By Jon Shifrin
João squinted in the luminous African sun that was creating heat ripples on the tarmac. The humidity was oppressive, the air putrid. A dead bird, its entrails exposed, was gently roasting on the simmering concrete near the aircraft’s landing gear. A second bird pecked at the carcass.
João briefly paused at the threshold of the ramp propped against the plane’s hatch, wiped his brow and, casually tossing his jacket over his shoulder, descended down the metal steps, inhaling the sweet odor of jet fuel as he went. When he reached the bottom, he followed the other passengers towards the main gate, above which a sign missing several letters read: “Aerpoto Intercionl de Maputo.”
“Bless Africa,” he thought. “Bless Mozambique.”
João ambled wearily towards the main terminal, an unventilated expanse decorated spartanly with yellowing posters of palm trees and beaches. A sign directed those disembarking into three lines: one for Mozambicans, another for southern African residents, the last for everyone else.
João joined a queue in the third line behind a handful of passengers who, like him, were loosening their garments in the oppressive heat. When his turn came, a rotund woman with thick glasses and a sweat-stained uniform leafed through his passport indifferently. Without looking up to confirm that the resemblance of the person in the travel document’s photo matched that of the passenger standing before her, she stamped the passport and lazily motioned for the next passenger to approach. João was waved through customs without having to utter a word.
The baggage carousel was just beyond the customs line. No sign indicated which flight corresponded to the luggage it would circulate. None was needed. It was obvious by the low volume of arrivals.
Minutes later, the rusty apparatus sprang to life with a piercing screech that sent a few birds perched on a nearby rafter scurrying. Passengers on João’s flight from Johannesburg waited patiently for their bags as the oil-deprived contraption creaked and whined. Finally, bags began to emerge.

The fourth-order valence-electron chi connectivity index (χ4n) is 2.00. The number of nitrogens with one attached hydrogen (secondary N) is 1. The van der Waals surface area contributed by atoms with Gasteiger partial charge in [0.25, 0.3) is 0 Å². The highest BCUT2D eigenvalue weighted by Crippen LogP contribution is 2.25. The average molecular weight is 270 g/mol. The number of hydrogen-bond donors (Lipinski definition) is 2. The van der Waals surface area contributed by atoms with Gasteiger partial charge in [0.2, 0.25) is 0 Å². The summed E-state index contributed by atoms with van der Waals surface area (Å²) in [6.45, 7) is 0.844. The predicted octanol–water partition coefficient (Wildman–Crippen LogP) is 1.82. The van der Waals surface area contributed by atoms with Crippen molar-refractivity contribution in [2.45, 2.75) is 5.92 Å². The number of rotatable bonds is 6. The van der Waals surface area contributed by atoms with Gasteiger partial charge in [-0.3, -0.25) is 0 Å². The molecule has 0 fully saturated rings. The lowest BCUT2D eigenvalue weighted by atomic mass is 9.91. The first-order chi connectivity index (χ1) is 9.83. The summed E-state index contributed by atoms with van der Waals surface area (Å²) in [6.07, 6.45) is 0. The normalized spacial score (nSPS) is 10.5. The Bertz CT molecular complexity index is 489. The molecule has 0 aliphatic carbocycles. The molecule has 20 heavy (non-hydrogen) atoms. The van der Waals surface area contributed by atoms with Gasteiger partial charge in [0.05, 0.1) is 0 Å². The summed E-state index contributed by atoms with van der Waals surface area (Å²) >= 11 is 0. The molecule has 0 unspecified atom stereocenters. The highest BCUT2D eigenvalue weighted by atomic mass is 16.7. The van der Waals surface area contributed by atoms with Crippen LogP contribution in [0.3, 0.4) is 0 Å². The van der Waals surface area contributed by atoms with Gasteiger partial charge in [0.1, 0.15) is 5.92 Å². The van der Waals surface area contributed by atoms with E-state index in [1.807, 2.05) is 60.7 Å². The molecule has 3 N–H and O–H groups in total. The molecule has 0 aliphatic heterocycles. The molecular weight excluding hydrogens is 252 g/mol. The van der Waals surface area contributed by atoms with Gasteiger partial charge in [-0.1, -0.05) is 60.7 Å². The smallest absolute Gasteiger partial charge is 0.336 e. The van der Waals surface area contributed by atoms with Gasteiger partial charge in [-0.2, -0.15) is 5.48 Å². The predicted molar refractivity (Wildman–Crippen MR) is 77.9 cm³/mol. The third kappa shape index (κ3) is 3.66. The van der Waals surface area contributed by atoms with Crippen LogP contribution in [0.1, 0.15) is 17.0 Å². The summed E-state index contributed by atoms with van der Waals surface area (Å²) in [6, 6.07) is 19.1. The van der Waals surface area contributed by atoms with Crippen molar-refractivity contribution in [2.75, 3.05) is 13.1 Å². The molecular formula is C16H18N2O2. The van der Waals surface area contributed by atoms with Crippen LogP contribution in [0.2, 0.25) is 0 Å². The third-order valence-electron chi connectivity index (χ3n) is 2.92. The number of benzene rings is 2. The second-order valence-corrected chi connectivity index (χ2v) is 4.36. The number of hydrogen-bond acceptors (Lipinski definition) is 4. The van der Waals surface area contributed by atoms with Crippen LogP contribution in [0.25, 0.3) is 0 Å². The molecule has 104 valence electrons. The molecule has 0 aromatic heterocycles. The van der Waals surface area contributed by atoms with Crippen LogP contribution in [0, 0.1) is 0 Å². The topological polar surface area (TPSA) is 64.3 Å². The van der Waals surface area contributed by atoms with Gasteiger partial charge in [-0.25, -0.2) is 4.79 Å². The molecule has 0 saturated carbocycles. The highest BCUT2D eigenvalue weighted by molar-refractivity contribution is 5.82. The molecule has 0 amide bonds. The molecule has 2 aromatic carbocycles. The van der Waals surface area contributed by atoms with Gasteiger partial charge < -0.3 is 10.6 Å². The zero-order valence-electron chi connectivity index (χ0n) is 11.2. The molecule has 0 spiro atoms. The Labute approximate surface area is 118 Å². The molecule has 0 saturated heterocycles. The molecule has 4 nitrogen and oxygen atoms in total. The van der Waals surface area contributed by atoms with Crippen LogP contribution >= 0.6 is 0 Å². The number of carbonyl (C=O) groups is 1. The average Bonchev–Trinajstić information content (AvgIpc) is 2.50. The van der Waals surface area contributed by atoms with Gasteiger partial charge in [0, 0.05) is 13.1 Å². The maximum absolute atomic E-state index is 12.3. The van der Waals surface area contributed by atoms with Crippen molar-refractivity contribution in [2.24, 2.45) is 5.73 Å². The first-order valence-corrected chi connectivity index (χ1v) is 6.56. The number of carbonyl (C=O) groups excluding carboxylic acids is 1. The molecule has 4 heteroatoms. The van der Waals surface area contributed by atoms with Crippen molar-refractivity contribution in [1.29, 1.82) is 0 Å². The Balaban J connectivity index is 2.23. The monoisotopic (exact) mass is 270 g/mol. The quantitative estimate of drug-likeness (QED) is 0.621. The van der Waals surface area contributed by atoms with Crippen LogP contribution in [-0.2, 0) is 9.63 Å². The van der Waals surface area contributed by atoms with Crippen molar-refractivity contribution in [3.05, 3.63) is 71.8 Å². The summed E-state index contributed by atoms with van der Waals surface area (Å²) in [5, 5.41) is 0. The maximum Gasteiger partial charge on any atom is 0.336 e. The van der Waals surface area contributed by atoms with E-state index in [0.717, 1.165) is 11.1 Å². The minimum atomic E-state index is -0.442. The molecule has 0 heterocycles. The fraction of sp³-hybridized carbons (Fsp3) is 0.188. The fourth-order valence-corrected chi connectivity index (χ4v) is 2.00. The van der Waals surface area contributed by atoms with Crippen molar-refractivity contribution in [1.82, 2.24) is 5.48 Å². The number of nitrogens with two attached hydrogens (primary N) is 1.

João retrieved his valise and, after withdrawing money from the airport’s single ATM, exited the arrival gate where several policemen stood smoking, taking little interest in the surrounding commotion caused by the exiting passengers. As João turned towards the terminal’s main exit, a crowd of cab drivers motioned furiously at him. “Senhor, Senhor,” they cried out.
João, the cabbie, and the boy made their way to the taxi and, when the cabbie opened the trunk of his vehicle, the boy, who was probably not much heavier than the valise himself, heaved it in roughly. He then turned to João and, with a distressed expression, made a gesture that mimicked placing food into his mouth. “Por favor, Senhor. Por favor. Estou com fome,” he pleaded. He was hungry.
João anticipated the request. He knew how things worked. Not that he resented it. The boy, like everyone in this country, was trying to squeeze out a meager livelihood against great odds. “A necessidade não tem lei, mas a da fome sobre todas pode,” João thought, recalling the Portuguese proverb, “Necessity knows no law where there is famine.” Yet he had erred.
Typically, he brought pocket change left over from previous visits, but on this occasion he had forgotten. As a result, the smallest denomination of Mozambican Meticais he had was that dispensed by the ATM, which was the equivalent to €6, far too much for a task that he had neither solicited nor needed.
João managed to fish out his backpack a spare €1 coin and, thinking it more than reasonable compensation, handed it to the boy, who was still grimacing. The boy recoiled. “I can’t change that,” he said with a gasp. “It’s no good. Meticais. I need Meticais. Or Rand,” he added, referring to the South African currency.
“I’m sorry,” João said in Lisbon-accented Portuguese, “it’s all I have.”
“No! I saw you get money,” he bellowed, pointing to the airport terminal. “You have Meticais. You have what I need!”
João shrugged while getting into the vehicle. “Really, I’m sorry,” he repeated, rolling down the window.
The boy’s eyes pulsed with hostility. As the taxi wheeled around, he shouted with a scowl, “Go to hell, you dirty Portuguese dog. Go home! Leave!”
The confrontation didn’t dampen João’s spirits. He was happy to be back in Mozambique regardless, and promptly engaged the cabbie in light banter during the 15-minute ride to the Southern Sun Hotel, located on the waters of the Indian Ocean.